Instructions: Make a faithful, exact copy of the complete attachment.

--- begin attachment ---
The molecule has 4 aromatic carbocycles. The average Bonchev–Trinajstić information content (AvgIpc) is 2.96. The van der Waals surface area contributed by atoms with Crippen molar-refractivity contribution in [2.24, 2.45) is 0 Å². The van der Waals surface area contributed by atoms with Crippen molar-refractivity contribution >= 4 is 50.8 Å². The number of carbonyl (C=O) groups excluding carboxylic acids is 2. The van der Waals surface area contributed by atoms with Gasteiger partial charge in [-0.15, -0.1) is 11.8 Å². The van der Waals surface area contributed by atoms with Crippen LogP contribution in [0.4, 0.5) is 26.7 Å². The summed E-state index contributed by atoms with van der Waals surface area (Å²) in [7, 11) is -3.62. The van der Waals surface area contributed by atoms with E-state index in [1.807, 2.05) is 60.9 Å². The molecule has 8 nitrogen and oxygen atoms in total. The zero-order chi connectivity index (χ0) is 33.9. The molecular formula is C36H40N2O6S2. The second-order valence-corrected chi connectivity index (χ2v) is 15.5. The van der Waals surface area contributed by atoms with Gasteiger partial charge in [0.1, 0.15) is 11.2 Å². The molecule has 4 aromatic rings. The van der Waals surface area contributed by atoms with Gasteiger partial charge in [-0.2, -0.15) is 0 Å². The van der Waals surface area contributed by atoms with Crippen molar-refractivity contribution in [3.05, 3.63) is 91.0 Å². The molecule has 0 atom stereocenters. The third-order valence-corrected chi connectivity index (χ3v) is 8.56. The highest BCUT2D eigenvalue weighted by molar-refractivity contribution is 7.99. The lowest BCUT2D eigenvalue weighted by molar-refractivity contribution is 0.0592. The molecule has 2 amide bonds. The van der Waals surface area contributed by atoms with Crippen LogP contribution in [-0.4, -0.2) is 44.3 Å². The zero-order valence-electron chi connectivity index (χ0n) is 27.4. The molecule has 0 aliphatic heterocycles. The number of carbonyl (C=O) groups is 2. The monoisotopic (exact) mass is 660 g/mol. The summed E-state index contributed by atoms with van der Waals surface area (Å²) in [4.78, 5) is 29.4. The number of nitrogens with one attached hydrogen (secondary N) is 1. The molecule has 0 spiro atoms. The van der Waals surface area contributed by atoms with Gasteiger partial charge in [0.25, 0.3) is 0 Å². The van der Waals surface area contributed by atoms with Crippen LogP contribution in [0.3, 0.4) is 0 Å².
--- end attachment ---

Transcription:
The molecule has 4 aromatic carbocycles. The average Bonchev–Trinajstić information content (AvgIpc) is 2.96. The van der Waals surface area contributed by atoms with Crippen molar-refractivity contribution in [2.24, 2.45) is 0 Å². The van der Waals surface area contributed by atoms with Crippen molar-refractivity contribution >= 4 is 50.8 Å². The number of carbonyl (C=O) groups excluding carboxylic acids is 2. The van der Waals surface area contributed by atoms with Gasteiger partial charge in [-0.15, -0.1) is 11.8 Å². The van der Waals surface area contributed by atoms with Crippen LogP contribution in [0.4, 0.5) is 26.7 Å². The summed E-state index contributed by atoms with van der Waals surface area (Å²) in [7, 11) is -3.62. The van der Waals surface area contributed by atoms with E-state index in [1.807, 2.05) is 60.9 Å². The molecule has 8 nitrogen and oxygen atoms in total. The zero-order chi connectivity index (χ0) is 33.9. The molecular formula is C36H40N2O6S2. The second-order valence-corrected chi connectivity index (χ2v) is 15.5. The van der Waals surface area contributed by atoms with Gasteiger partial charge in [0.1, 0.15) is 11.2 Å². The molecule has 4 aromatic rings. The van der Waals surface area contributed by atoms with Gasteiger partial charge in [-0.2, -0.15) is 0 Å². The van der Waals surface area contributed by atoms with Crippen molar-refractivity contribution in [3.05, 3.63) is 91.0 Å². The molecule has 0 atom stereocenters. The third-order valence-corrected chi connectivity index (χ3v) is 8.56. The highest BCUT2D eigenvalue weighted by molar-refractivity contribution is 7.99. The lowest BCUT2D eigenvalue weighted by molar-refractivity contribution is 0.0592. The molecule has 2 amide bonds. The van der Waals surface area contributed by atoms with Crippen LogP contribution in [-0.4, -0.2) is 44.3 Å². The zero-order valence-electron chi connectivity index (χ0n) is 27.4. The molecule has 0 aliphatic heterocycles. The number of carbonyl (C=O) groups is 2. The monoisotopic (exact) mass is 660 g/mol. The summed E-state index contributed by atoms with van der Waals surface area (Å²) in [4.78, 5) is 29.4. The number of nitrogens with one attached hydrogen (secondary N) is 1. The molecule has 0 spiro atoms. The van der Waals surface area contributed by atoms with Gasteiger partial charge in [0.25, 0.3) is 0 Å². The van der Waals surface area contributed by atoms with Crippen LogP contribution in [0.3, 0.4) is 0 Å².